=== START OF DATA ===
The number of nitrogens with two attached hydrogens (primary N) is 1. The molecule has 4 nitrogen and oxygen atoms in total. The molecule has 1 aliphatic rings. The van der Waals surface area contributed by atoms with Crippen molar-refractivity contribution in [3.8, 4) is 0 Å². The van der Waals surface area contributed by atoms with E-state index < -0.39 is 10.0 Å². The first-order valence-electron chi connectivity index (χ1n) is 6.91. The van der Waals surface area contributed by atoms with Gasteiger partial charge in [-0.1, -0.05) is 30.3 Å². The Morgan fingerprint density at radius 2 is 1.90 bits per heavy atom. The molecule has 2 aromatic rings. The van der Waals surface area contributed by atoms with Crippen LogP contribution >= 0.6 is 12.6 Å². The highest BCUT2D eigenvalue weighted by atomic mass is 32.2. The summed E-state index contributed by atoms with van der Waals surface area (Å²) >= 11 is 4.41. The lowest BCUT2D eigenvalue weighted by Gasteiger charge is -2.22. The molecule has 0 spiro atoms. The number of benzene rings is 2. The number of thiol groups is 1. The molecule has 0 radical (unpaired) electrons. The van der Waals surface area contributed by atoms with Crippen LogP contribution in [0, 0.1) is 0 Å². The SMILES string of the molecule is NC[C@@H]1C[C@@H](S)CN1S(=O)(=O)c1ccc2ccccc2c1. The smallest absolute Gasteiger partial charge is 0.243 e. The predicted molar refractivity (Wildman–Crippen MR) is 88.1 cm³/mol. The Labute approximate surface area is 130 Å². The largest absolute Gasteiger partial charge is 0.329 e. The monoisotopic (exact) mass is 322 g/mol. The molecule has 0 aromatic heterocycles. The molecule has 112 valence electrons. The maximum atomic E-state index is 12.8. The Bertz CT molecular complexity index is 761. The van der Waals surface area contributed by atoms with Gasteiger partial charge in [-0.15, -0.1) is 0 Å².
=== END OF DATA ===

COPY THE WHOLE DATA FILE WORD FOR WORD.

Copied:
The number of nitrogens with two attached hydrogens (primary N) is 1. The molecule has 4 nitrogen and oxygen atoms in total. The molecule has 1 aliphatic rings. The van der Waals surface area contributed by atoms with Crippen molar-refractivity contribution in [3.8, 4) is 0 Å². The van der Waals surface area contributed by atoms with E-state index < -0.39 is 10.0 Å². The first-order valence-electron chi connectivity index (χ1n) is 6.91. The van der Waals surface area contributed by atoms with Gasteiger partial charge in [-0.1, -0.05) is 30.3 Å². The Morgan fingerprint density at radius 2 is 1.90 bits per heavy atom. The molecule has 2 aromatic rings. The van der Waals surface area contributed by atoms with Crippen LogP contribution >= 0.6 is 12.6 Å². The highest BCUT2D eigenvalue weighted by atomic mass is 32.2. The summed E-state index contributed by atoms with van der Waals surface area (Å²) >= 11 is 4.41. The lowest BCUT2D eigenvalue weighted by Gasteiger charge is -2.22. The molecule has 0 spiro atoms. The number of benzene rings is 2. The number of thiol groups is 1. The molecule has 0 radical (unpaired) electrons. The van der Waals surface area contributed by atoms with Crippen LogP contribution in [0, 0.1) is 0 Å². The SMILES string of the molecule is NC[C@@H]1C[C@@H](S)CN1S(=O)(=O)c1ccc2ccccc2c1. The smallest absolute Gasteiger partial charge is 0.243 e. The predicted molar refractivity (Wildman–Crippen MR) is 88.1 cm³/mol. The Labute approximate surface area is 130 Å². The largest absolute Gasteiger partial charge is 0.329 e. The monoisotopic (exact) mass is 322 g/mol. The molecule has 0 aromatic heterocycles. The molecule has 112 valence electrons. The maximum atomic E-state index is 12.8. The Bertz CT molecular complexity index is 761. The van der Waals surface area contributed by atoms with Gasteiger partial charge in [-0.15, -0.1) is 0 Å².